17 November 2016

PROJECT: EMG Amplifier, Update #1

Sometime around mid this year I decided to make an Electromyography (EMG) amplifier circuit. This idea came alive because I like the though of human augmentation, and making something along these lines would be super neat.


So I set out on my journey of learning, reading many Masters/PhD papers to try and see what exactly makes an EMG signal and how to successfully amplify/capture it. From this I found:
  • The easiest way to capture an EMG signal is by using an Instrumentation Amplifier (IA), this is because unlike normal amplifiers these have a super high input impedance which does not collapse the waveform.
  • Another neat thing about IA's is that they have a high Common Mode Rejection Ratio (CMMR), this means that any unwanted signal present on both inputs (such as the annoying 50Hz hum) will get automatically attenuated/"removed".
  • One way which you can further process the signal is by using an active filter, this allows you to filter out any frequencies that you are not interested in. For example the range I was interested in was 50Hz ➝ 200Hz.


With that knowledge in hand I then designed the active filter circuit with the help of the electrical engineering bible (The Art of Electronics), and simulated the circuit in LTSpice:


After a few more iterations and additions I then decided to jump the gun and design an actual PCB:
Board all laid out and ready for OSH Park.

Breadboarding, what I should have done at the start...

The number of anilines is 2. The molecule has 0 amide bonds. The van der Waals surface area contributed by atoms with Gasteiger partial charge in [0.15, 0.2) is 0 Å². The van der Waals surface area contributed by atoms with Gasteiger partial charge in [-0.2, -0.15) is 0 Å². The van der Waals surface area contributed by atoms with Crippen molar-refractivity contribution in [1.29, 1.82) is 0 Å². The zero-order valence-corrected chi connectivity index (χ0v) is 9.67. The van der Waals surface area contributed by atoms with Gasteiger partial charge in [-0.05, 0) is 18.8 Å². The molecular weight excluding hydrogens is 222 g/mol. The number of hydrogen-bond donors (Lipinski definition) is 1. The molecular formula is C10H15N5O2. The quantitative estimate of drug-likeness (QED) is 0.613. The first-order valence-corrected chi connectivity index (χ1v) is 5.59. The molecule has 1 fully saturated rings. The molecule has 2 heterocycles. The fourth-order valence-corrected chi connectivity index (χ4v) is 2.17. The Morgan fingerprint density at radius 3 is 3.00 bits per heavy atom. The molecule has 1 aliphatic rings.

My Band Pass Filter almost working as expected :D


Though this was the densest board I have made to date (2-layer 50mm x 30mm) rushing and making the board without first prototyping the circuit turned out to be a big mistake, as I learned:
  • Trying to assemble a board full of tiny components is tedious, especially if you don't have a solder paste stencil. 
  • Not all components are designed equal and some can withstand heat better than others, this is what happened to the heart of the circuit as all amplifiers were cooked to death ; - ; luckily I had a few boards and components to spare.
  • Trying to debug a busy board like this is not fun. In the future I should either make it on breadboard first, or add lots of jumpers to be able to bring sections in/out, plus lots of accessible test-points would not hurt as well.
  • Experimenting too soon can really mess things up. My downfall was that I decided to try and use two SIM card contacts as the EMG contact, when instead I should have started off with something that I knew would work (like this). Again this made debugging harder as I did not know if it was the circuit or contacts at fault.
  • As I mentioned earlier your IA needs to have a high input impedance, using the INA827 instrumentation amplifier was not good enough. Something like the INA826 (yeah I'm cheap) would have been better, 
  • If you do decide to power your circuit from a single rail (as in Vcc to GND not Vcc to Vss) make sure your amplifiers are designed for it. With my circuit I initially went with TL974 when I should have gone with something like MCP6004.
  • An addition to above, make sure that any active elements are also designed to work from a single rail. For my circuit the active full-wave rectifier was designed to work from a dual rail supply...
So now the project is on hold as other things have taken over, but I do look forward to coming back and getting this thing finally working :D

1 comment:

  1. This is inspirational indeed. I know a friend who is working on something similar, and it's awesome. Can't wait till you finish the project.